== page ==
Inspiring Leadership with Diversity, Inclusion & Cultural Competence

Posts tagged ‘Leah Smiley’

Braidio Partners with The Society for Diversity to Make Diversity & Inclusion Training More Accessible to Organizations Around the World

The Society for Diversity the largest professional association for diversity & inclusion leadership in the U.S. and Braidio, a Collaborative Learning Platform, Will Bring Professional Diversity and Inclusion Training to Small Businesses and Enterprise Organizations  

 

Plainfield, IN – Oct 16, 2015 – The Society for Diversity and Braidio, a cloud-based collaborative learning platform, have established a partnership to easily make professional diversity and inclusion training an integral part of any organization’s employee learning program, from small businesses to enterprise organizations. The Society for Diversity selected Braidio to be its preferred learning platform provider due their next- generation technology, which offers easily scalable “self-serve” learning content via a turnkey, “plug ‘n play” application.

 

Brands like the Hyatt Regency, American Express and Sodexo have successfully harnessed diversity and inclusion (D&I) to yield better results in recruiting, learning, marketing and measurement. However, the average organization has yet to experience diversity and inclusion outcomes worth reporting.

 

“There are many challenges to getting diversity and inclusion right. The starting point is to determine whether an effort centers on messaging or learning. Messaging is ‘we value diversity’, while learning allows people to make and fix mistakes. While messaging serves a brand need, learning wholly serves business success. For businesses to truly deliver on the diversity and inclusion promise learning must be relevant, repetitive and reinforced. This is why Braidio and Society of Diversity have partnered,” said Brian Sorge, VP of Client Solutions at Braidio.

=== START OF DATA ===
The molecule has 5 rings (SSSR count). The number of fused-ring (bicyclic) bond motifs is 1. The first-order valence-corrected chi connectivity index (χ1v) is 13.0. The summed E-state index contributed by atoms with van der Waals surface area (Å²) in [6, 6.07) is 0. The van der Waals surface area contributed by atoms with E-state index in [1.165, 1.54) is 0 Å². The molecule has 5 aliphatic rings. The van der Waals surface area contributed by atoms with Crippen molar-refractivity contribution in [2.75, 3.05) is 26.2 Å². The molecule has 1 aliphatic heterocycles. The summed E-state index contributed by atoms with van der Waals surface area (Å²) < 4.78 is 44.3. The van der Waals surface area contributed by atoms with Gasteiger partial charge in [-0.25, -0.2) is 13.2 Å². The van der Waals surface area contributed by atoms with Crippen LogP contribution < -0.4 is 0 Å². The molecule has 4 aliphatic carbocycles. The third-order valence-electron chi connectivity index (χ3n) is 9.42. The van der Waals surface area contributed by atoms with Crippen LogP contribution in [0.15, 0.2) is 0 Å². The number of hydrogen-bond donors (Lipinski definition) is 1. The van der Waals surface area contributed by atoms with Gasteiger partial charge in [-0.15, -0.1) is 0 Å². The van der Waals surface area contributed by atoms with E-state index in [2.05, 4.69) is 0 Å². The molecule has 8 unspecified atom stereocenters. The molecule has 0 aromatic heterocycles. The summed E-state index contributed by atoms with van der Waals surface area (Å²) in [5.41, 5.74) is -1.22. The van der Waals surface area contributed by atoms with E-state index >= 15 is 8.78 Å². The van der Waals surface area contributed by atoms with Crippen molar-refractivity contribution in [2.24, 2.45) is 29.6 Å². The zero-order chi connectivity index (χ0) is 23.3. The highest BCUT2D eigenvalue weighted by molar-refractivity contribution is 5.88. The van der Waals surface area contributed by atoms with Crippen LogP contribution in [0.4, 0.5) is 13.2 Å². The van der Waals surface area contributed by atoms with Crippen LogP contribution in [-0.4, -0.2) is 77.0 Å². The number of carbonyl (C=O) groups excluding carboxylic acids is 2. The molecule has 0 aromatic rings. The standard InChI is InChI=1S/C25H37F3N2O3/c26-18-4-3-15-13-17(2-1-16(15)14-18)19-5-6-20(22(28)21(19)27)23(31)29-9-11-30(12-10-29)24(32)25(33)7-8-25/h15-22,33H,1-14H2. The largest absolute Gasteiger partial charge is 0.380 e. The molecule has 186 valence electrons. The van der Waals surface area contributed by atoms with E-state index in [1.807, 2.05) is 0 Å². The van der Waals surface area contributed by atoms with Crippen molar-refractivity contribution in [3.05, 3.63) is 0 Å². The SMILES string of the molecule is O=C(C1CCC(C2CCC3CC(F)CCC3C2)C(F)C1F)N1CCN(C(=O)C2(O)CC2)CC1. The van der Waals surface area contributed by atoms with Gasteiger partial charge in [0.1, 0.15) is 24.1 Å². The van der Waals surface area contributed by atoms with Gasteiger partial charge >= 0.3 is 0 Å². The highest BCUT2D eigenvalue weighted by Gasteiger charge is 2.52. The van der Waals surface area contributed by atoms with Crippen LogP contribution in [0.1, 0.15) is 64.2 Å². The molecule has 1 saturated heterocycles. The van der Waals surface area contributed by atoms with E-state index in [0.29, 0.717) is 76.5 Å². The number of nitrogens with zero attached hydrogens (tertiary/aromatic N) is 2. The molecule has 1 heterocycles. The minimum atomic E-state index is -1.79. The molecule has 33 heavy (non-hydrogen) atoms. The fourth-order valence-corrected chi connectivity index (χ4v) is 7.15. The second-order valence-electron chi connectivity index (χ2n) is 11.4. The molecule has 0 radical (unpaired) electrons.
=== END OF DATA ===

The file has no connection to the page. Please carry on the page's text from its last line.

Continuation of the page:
Braidio kicked off the global partnership with a webinar for the Society for Diversity on the topic of “Diversity and Inclusion: Why Are We Still Talking About This?” The Society for Diversity offered the fall learning session to its 9,200 members and non-members.

 

The partnership will level the playing field, so that more organizations can receive consistent results in the realm of diversity and inclusion learning.

 

“The goal of diversity and inclusion is not to change people – that’s where organizations veer off to the left. The purpose is to change the way that an organization approaches, utilizes and responds to differences, so that it can proactively and strategically serve customers better. First, you have to understand your organizational culture. Second, you must know how your customer has changed and will shift over the years. Utilizing this model allows organizations to focus on customer preferences, the bottom line and their unique competitive position,” said Leah Smiley, President of The Society for Diversity.

 

The Society for Diversity offers years of experience and significant D&I outcomes to help more organizations build cultural competence. For example, The Society for Diversity’s subsidiary, the Institute for Diversity Certification, provides D&I credentials to more individuals than any other program in the United States.

 

For the 2016 diversity certification program, Braidio will help refine the online preparation courses so that the classes are more technologically-interactive and advanced.

 

“The Society for Diversity spends a lot of time trying to be the best. We also invest a considerable amount of effort in helping our constituents outperform their peers in the field of diversity and inclusion. That’s why this Braidio partnership is so perfect – it enhances our work so that diversity officers can lead effectively and continue to get great results,” added Smiley.